Kevin Castro, a student at California Polytechnic School said he and his partner were ecstatic when displaying their relationship over Facebook.
According to a study by CyberPsychology and Behavior, couples who share their relationships with family and friends find themselves “less [uncertain] about the romantic partners, greater relationship stability, and less likelihood that the relationship would be terminated.”
But does the happiness ring true for couples who share their relationship over Facebook or other social networking sites? Jackie Black, Ph.D., an internationally recognized Relationship Expert, said it does not. Relationships, she said, are living entities that need to be nurtured and respected just like special people in your life.
“If you are dating to find a partner with whom to build a life, then you need to be conscious enough and emotionally intelligent enough to understand that you are well served to keep your relationship –at all stages – off social networking sites, “ she advised.
CyberPsychology also found that Facebook has the potential to “[create] jealousy and suspicion in romantic relationships.”
The study suggested that the social networking site develops an atmosphere for jealousy to occur, especially in couples who find their significant other attaining attention from others.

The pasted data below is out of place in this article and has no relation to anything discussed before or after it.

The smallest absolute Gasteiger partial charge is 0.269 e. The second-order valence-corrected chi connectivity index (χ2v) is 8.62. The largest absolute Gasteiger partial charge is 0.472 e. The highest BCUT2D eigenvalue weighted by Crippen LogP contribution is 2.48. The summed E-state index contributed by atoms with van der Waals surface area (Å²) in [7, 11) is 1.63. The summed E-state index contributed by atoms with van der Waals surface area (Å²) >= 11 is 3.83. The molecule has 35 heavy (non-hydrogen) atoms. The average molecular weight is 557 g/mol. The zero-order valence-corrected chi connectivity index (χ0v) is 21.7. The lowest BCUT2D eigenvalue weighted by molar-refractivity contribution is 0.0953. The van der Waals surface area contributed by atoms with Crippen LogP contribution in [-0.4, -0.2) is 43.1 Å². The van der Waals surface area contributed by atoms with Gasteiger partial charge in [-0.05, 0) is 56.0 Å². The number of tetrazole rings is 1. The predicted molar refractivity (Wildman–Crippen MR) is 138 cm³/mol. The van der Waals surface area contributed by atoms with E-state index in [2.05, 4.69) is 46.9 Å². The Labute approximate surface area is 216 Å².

People in committed relationships experience less jealousy, it noted, than those in newer, more casual ones.
With increased jealousy and suspicion, Facebook allows for individuals to connect with people they have might have never known in real life and may, in fact, be revealed to individuals who would make great friends – and, gasp – partners.
Displaying your relationship status as “it’s complicated” or “in an open relationship” leads to “a lack of clarity about what you’re doing or not doing and the absence of personal responsibility to declare that you are available or not available,” Dr. Black continued.
“It isn’t complicated at all. And the truth is that if you are in an open relationship that is mutually agreed to, why say anything at all? Just be available.”
So what should couples keep private and what should they share? Black claims they should share information that pertains to them as an individual such as “thoughts and experiences, hopes and dreams, and activities that are meaningful.”
Something you shouldn’t share on Facebook, she said, is information about your partner: “No complaining or being negative or critical, never disclose anything personal about anyone else,” she said. “Remember the old adage: If you don’t have anything nice to say don’t say anything at all.”
Citrus Valley College student Lauren Bautista agreed that couples should not share personal details about their relationships.
“I don't think anyone cares that you got in a fight every two seconds or that you're ‘so alone’ because you're not with him/her all the time,” she said. “If anything, the farthest you should go on Facebook is changing your relationship status, nothing else. Keep the personal stuff to yourselves.”
Having your partner on Facebook may potentially expose information about your partner than you would not have otherwise known. So, if you and your partner are skeptical on whether or not you want your relationship shared, the key to avoiding jealousy and confusion is to communicate with each other about whether you’re prepared for the attention from friends and family.
This article is the third in a week-long series of stories about online relationship etiquette. Check back tomorrow for the next addition!